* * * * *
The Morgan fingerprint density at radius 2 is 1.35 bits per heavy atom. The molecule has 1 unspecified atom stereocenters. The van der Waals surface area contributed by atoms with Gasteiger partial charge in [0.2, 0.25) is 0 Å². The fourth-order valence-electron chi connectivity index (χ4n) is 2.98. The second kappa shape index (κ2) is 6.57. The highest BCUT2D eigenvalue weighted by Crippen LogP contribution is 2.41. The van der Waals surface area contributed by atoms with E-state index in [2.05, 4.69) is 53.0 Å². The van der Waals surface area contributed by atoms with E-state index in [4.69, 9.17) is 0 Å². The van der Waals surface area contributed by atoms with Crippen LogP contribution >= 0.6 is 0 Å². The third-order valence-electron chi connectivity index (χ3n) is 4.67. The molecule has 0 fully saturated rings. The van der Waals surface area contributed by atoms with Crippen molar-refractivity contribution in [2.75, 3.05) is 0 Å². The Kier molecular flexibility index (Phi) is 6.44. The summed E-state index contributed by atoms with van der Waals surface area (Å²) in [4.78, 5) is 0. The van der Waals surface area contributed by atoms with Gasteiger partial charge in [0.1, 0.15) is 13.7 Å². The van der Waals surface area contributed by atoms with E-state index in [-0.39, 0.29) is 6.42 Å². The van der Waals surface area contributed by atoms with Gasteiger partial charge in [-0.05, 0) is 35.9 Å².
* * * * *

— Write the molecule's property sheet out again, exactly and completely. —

The Morgan fingerprint density at radius 2 is 1.35 bits per heavy atom. The molecule has 1 unspecified atom stereocenters. The van der Waals surface area contributed by atoms with Gasteiger partial charge in [0.2, 0.25) is 0 Å². The fourth-order valence-electron chi connectivity index (χ4n) is 2.98. The second kappa shape index (κ2) is 6.57. The highest BCUT2D eigenvalue weighted by Crippen LogP contribution is 2.41. The van der Waals surface area contributed by atoms with E-state index in [2.05, 4.69) is 53.0 Å². The van der Waals surface area contributed by atoms with E-state index in [4.69, 9.17) is 0 Å². The van der Waals surface area contributed by atoms with Crippen LogP contribution >= 0.6 is 0 Å². The third-order valence-electron chi connectivity index (χ3n) is 4.67. The molecule has 0 fully saturated rings. The van der Waals surface area contributed by atoms with Crippen molar-refractivity contribution in [2.75, 3.05) is 0 Å². The Kier molecular flexibility index (Phi) is 6.44. The summed E-state index contributed by atoms with van der Waals surface area (Å²) in [4.78, 5) is 0. The van der Waals surface area contributed by atoms with Gasteiger partial charge in [0.1, 0.15) is 13.7 Å². The van der Waals surface area contributed by atoms with E-state index in [-0.39, 0.29) is 6.42 Å². The van der Waals surface area contributed by atoms with Gasteiger partial charge in [-0.05, 0) is 35.9 Å².